Tuesday, March 22: This morning, Martha and I head to downtown Dallas to visit The Sixth Floor Museum at Dealey Plaza, housed in the former Texas School Book Depository Building. Following President John F. Kennedy’s assassination on Friday, November 22, 1963, this building became the primary crime scene for the shooting after evidence of a sniper, later determined to be Depository employee Lee Harvey Oswald, was found on the sixth floor (History of the Texas School Book Depository Building).
We’re not allowed to take pictures inside the museum except on the 7th floor; from the window directly above where Lee Harvey Oswald supposedly fired at the president, we have an excellent view of the assassination route on that tragic day. For some reason, I’m surprised by the route and the lay of the land, which I remember seeing on TV so many times over the years from varying angles. I never pictured the site looking like it does.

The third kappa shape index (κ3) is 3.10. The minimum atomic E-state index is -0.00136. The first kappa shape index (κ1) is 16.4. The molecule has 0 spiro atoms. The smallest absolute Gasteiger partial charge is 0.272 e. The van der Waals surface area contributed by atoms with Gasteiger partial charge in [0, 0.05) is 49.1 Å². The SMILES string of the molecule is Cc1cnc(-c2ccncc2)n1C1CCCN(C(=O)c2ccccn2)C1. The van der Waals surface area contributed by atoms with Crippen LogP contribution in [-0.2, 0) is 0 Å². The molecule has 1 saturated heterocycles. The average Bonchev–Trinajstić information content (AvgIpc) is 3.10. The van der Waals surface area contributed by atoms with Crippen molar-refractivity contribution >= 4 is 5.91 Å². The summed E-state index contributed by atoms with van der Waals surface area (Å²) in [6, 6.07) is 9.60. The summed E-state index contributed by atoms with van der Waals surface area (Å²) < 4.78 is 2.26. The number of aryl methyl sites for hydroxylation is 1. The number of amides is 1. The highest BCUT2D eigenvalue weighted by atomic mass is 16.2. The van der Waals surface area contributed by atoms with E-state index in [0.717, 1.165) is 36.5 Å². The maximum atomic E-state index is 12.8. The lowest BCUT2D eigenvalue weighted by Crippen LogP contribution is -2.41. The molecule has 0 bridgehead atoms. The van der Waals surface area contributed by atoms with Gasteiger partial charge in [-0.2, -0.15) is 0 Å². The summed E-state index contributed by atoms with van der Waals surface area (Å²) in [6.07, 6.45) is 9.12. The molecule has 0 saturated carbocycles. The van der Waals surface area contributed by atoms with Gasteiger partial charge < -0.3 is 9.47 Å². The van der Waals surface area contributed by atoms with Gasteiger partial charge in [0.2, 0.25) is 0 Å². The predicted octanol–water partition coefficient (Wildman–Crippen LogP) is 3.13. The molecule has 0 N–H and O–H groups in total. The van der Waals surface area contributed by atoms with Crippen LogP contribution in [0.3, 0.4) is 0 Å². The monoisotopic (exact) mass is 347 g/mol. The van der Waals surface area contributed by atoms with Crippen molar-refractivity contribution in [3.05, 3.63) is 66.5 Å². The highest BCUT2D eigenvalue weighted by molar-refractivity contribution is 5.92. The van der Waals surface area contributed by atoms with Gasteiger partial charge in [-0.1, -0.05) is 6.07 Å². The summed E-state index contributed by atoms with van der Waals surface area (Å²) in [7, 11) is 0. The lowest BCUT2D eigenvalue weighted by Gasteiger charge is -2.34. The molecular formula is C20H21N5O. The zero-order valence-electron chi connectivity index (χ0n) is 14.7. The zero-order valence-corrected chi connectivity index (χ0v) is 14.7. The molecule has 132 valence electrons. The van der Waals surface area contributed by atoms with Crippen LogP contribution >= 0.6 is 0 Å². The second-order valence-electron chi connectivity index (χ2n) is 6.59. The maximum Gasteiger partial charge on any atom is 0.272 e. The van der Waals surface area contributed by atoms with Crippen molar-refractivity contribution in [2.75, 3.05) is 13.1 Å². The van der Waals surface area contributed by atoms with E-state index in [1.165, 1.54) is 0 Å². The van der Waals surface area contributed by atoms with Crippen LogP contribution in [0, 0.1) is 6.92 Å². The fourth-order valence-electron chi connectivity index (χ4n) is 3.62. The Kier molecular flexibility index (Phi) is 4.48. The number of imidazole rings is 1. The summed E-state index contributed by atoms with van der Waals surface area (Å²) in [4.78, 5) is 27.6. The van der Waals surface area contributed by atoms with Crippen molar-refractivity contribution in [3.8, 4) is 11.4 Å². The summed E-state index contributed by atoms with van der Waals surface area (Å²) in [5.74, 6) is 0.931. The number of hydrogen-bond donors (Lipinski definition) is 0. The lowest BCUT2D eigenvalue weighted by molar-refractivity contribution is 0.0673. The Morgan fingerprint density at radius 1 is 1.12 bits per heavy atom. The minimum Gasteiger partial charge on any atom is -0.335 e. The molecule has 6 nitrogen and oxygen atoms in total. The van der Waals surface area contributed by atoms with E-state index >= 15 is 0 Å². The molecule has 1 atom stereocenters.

The excellent museum presents the social and political landscape of the early 1960s, chronicles President Kennedy’s assassination and its aftermath, offers up numerous conspiracy theories, and reflects the president’s lasting impact on our country and world (Visit Dallas: Sixth Floor Museum at Dealey Plaza). It’s a very moving exhibit and brings back a lot of memories for those of us who were alive at that sad time.
As for me, I was 8 years old and in 2nd grade at Reservoir Elementary School in Newport News, Virginia. I remember getting dismissed from school early and coming home to find my mother sobbing in front of the black & white television, mesmerized by the news coverage. I was too young to understand the details, but I knew with certainty this was a tragic and sad event in our history. I even remember crying with my mother. Much later, when we experienced the September 11, 2001 catastrophe from the relative safety of our living rooms, it was much the same déjà vu experience as on that November day in 1963, except that the events of 2001 were in color rather than black & white.
Across from the park is the Old Dallas County Criminal Courts Building, which in 1963 housed on its upper floors the Dallas County Jail. Alleged JFK assassin Lee Harvey Oswald was being taken to this jail from the Dallas City Jail, on the 5th floor of the old Municipal Building on Harwood Street, when he was shot and killed by Dallas nightclub owner Jack Ruby on Sunday, November 24, 1963. This murder, which occurred in the old Municipal Building’s basement, was captured on live television.